In a recent conversation with a university friend, I found myself saying: “I would rather not work than work somewhere with no cafe’s nearby”. That is when I realized how out of hand this cafe obsession had gotten. I know I spend more time in and visiting cafe’s than the average person, and I know that I have memorized the name of every cafe, tea shop, and restaurant with a cafe vibe in Uptown Waterloo – but I never realized how much I depend on them to make me happy until today when I started laughing at how ridiculous my statement was.
It’s true – I love cafe’s. And I honestly feel inadequate living or working further than a 5 minute walking distance away from one (Tim Horton’s doesn’t count because that’s not real coffee). That’s why I chose to move into the heart of Uptown Waterloo for my last 2 years of university. By living on Princess and Regina I was able to discover all the little shops between Death Valley’s Little Brother (DVLB) and Sabletine, whether I liked it or not. I had privacy in my apartment, but the location was so central that there was always this tugging feeling that led me outside, even to wander aimlessly. I would never question the magnetic pull because it only seemed too obvious why I was responding to it.
Even though Uptown Waterloo has its flaws and needs some improvement, it truly does have a distinct character with many places to visit and many things to do. To begin with, I cannot count on my fingertips how many salons and cafe’s there are within a 100m radius from Erb and King. Second, Waterloo Park is a 2-5 minute walk from Princess and King – a wonderful place to visit with a whole new sense of place. Third, the enclosure of the 1-6 storey buildings that date back to Waterloo’s roots along with the illuminated trees lining the sidewalks give pedestrians the desire to stroll and wayfind. The short widths of the shops add interest to the street and entice the pedestrian to keep walking, the same way a reader is enticed to keep reading because they want to reach the next chapter (reading a book with no chapters is like walking past Costco or Wal-Mart). Fourth, the Waterloo Town Square has been criticized to no end but has provided the community with a versatile nodal milestone, which adds to the public realm – it is actually used almost ’round the clock and all year ’round, and is very safe.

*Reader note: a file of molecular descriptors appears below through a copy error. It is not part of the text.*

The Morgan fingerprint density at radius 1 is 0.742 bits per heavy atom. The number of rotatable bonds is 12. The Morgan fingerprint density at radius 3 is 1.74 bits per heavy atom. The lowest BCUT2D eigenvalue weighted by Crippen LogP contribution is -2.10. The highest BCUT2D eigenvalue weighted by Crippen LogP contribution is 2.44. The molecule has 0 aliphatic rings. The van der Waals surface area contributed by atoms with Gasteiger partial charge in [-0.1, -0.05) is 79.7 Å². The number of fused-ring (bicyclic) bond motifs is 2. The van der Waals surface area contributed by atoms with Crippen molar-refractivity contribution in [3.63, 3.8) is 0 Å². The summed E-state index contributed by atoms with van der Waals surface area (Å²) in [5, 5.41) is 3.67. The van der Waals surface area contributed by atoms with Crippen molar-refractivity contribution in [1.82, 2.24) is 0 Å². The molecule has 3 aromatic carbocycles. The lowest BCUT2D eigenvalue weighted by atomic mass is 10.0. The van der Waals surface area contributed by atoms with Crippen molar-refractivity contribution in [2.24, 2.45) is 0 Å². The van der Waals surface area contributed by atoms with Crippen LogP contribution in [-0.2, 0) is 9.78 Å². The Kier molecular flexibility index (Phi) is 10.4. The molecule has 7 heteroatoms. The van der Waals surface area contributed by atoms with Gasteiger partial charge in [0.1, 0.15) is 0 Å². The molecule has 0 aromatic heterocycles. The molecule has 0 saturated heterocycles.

I have 3 main criticisms about Uptown Waterloo, which can be used as room for improvement: 1) the uptown strip doesn’t have enough seating (seating is inviting and psychologically helps visitors feel taken care of and safe – without the seating people are less likely to stroll through uptown with the subconscious fear that they won’t have anywhere to rest or seek shelter from weather); 2) uptown retail does not target a wide range of demographics and therefore does not invite many teenagers and university students to go shop and ‘hang out’ as they would in a mall – this leaves uptown seeming empty sometimes, and forces the younger demographic to visit other big-name places elsewhere; 3) even though there is currently a sense of enclosure in uptown, there is still room for increasing height and density through infill, and this could help spruce up the ‘downtown’ image which is currently lacking.
I sometimes like to argue that my apartment is situated in the best possible location in all of Waterloo. There are many reasons, but one of my favorite reasons is that the Princess Cafe is practically my second home, my kitchen, my livingroom. There are so many reasons to love the Princess Cafe. I would start off by listing the number one reason why, but there are 3 reasons that are totally tied: the atmosphere (cute, sweet, retro, and simple), the service (speedy and extremely kind), and the coffee (bluntly the best coffee in all of K-W). A few other reasons are: they have award-winning homemade soups and Panini’s that are renowned to be delicious across the city, they make absolutely delicious salads, they support local bakeries by selling their goodies at the cafe, they serve coffee in random old mugs with humorous or pretty graphics, they play the best music, they have hardwood flooring and wooden chairs and tables, their storefront is over 90% glazed which wonderfully fosters a connection between the outdoor and indoor public realm, and they have a pullout awning which creates a mini public room right in front where you can sit on little blue chairs and enjoy a chat with a friend.
I have visited the cafe so many times on many different occasions. I have literally done it all from rushing a coffee to-go before catching the bus, to spending 5 hours working on an essay while slowly but surely going through their entire menu. It is a place for bringing friends, making friends, doing some homework, and coming alive. It’s a sweet place in the summer and a cozy place in the winter. It’s even open late on Friday’s and Saturdays as “Cheeses Murphy” when they serve the best grilled cheeses you will ever have to the people stumbling out of the bars and clubs (even as I am writing I am craving one). And on top of that, it is attached to the Princess Theatre, which has a dinner-and-a-movie deal with the Cafe. It is rare for me to choose another cafe over the Princess because it beats all the others on so many levels. Some may argue that it’s pricy, but it’s only because they make everything from scratch and they buy the best ingredients. This is not to mention that it’s not like you can get a better deal next door at Huether or DVLB (unless you want breakfast, burgers, or whiskey). I am moving out of my apartment soon. Visiting the Princess Cafe is going to be one of the top 10 things I will miss about living in Waterloo.